Progress and the gentleman from The Times

By 25.01.16BlogAugust 28th, 2020No Comments

A startling column by Matthew Parris shows that concern about excessive pay is shared across the political spectrum

Readers of The Times on Saturday may have been surprised to read a column by the ever-popular Matthew Parris, which condemned the pay gap between top executives and the rest of us as unacceptable and unsustainable.

“Capitalism is supposed to cascade wealth down, so why does it seem to be cascading up?” he wrote. “And why is the abuse getting worse? We who were once young Conservatives all know the script. Free enterprise pumps prosperity right round society. Okay, a rice paddy here or a sink council estate there might miss out for a while, but that’s just a little stickiness in the system; a wrinkle to be ironed out; a glitch. Well, how big does a glitch need to get before it’s a hole slap through the middle of a theory?

Parris’ column was in part inspired by Oxfam’s recent report on global inequality. But he also cited High Pay Centre data on FTSE100 chief executive pay as clinching evidence in his argument.

His conclusion was striking:

“I do believe in moral progress. 21st-century western man finds grotesque disparities of income within one society odious. People won’t stand for it. 21st-century western politicians, including the 21st-century British Conservative party, are going to have to take that as a given.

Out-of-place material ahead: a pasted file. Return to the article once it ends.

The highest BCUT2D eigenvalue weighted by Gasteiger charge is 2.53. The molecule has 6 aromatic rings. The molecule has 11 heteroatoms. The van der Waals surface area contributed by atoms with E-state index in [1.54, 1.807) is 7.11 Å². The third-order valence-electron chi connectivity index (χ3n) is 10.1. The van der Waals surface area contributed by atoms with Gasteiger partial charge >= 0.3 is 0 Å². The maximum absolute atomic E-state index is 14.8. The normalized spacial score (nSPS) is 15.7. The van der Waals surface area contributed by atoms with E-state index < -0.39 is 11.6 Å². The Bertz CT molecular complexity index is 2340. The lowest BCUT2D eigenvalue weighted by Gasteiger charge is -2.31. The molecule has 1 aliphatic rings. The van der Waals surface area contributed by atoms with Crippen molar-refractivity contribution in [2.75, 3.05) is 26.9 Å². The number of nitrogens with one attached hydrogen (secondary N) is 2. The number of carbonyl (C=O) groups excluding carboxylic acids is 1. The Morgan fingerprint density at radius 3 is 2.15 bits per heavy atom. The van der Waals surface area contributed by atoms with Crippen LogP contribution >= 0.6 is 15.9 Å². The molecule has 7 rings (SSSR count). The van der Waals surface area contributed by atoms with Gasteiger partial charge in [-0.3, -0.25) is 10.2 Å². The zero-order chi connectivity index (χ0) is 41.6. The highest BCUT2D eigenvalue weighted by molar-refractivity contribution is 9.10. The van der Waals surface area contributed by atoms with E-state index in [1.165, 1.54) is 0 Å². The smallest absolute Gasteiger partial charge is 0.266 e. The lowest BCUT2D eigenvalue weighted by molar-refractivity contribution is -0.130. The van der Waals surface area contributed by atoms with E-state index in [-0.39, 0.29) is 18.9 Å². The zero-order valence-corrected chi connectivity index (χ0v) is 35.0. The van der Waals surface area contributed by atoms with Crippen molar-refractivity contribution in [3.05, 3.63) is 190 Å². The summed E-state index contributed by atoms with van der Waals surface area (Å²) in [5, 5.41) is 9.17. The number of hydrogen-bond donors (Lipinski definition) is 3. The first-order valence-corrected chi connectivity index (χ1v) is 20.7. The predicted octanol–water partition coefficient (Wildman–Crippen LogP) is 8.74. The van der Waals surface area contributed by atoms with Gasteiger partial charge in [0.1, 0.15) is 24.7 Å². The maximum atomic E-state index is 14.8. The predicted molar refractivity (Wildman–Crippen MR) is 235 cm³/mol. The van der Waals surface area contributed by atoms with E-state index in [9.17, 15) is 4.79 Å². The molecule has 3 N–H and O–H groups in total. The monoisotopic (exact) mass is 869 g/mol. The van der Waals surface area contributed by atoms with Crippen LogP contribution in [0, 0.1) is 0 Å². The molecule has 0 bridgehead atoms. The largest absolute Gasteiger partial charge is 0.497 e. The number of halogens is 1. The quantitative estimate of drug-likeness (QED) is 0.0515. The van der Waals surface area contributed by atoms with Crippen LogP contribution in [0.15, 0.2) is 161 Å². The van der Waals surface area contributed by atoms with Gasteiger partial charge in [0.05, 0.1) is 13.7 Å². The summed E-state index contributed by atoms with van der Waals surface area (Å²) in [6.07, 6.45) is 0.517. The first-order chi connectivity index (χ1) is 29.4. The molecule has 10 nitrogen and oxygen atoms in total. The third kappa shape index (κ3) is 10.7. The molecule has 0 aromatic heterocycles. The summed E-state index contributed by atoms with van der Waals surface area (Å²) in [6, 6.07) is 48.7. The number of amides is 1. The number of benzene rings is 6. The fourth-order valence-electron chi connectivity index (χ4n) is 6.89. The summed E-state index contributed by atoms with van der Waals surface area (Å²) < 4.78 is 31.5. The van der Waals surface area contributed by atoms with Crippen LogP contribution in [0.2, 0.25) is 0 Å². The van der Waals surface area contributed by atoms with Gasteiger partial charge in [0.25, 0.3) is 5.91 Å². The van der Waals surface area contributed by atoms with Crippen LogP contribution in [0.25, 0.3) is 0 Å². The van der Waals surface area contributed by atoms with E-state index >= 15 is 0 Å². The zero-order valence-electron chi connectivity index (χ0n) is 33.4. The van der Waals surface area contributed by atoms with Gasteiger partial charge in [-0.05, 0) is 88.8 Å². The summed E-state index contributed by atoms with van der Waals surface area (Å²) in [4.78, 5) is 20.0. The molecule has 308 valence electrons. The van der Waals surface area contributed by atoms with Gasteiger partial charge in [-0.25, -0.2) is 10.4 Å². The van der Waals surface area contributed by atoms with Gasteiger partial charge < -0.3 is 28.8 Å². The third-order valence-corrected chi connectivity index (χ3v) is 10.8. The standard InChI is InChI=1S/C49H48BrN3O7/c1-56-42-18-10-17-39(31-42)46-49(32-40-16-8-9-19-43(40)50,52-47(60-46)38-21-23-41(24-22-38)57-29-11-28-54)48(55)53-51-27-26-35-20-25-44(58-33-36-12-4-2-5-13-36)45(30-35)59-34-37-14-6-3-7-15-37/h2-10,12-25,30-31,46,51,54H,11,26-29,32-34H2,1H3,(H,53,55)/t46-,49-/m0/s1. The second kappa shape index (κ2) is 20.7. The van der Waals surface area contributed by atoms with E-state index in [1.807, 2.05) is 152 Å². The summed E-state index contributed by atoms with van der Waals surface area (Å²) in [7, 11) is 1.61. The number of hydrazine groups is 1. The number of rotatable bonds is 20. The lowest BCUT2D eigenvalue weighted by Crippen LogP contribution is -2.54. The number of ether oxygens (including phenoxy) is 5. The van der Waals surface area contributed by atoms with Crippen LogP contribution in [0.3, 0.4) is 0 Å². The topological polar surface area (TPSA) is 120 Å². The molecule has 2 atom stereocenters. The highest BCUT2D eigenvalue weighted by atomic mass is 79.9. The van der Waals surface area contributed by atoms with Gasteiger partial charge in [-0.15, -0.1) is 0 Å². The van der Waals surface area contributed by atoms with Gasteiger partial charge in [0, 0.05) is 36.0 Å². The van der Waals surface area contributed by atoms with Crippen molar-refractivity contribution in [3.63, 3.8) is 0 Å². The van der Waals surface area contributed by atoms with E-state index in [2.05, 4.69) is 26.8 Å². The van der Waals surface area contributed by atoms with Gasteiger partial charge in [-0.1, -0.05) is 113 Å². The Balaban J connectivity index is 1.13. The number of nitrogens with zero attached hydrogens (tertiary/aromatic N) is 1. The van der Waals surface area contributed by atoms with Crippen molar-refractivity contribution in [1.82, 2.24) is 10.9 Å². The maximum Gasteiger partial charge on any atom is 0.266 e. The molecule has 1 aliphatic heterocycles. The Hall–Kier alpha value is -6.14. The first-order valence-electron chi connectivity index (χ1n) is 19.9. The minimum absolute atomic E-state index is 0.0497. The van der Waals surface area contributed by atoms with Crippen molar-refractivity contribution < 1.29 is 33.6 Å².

“This column, then, ends at the starting-line: with a time-honoured ‘something must be done’. We should take seriously Jeremy Corbyn’s thoughts on wage differentials. He and others have made proposals: rules on a maximum ratio between the highest and lowest earners; wage-related curbs on the payment of dividends to shareholders; the public shaming of miscreant employers. Some or all of these proposals may be crackpot. Knock them down if you can. But then move on to asking how else we can do it. If the free market is to be defended in the new century, these inequities are no longer something from which the centre-right can turn away.”

Matthew Parris is not perhaps one of the “usual suspects” as far as criticism of excessive pay is concerned. Michael Gove, the justice secretary, also surprised some observers when he warned delegates to the Conservative party conference in Manchester last October about the impact of the “undeserving rich”.

It could be that we are reaching an interesting moment in the ongoing debate over excessive rewards in our society.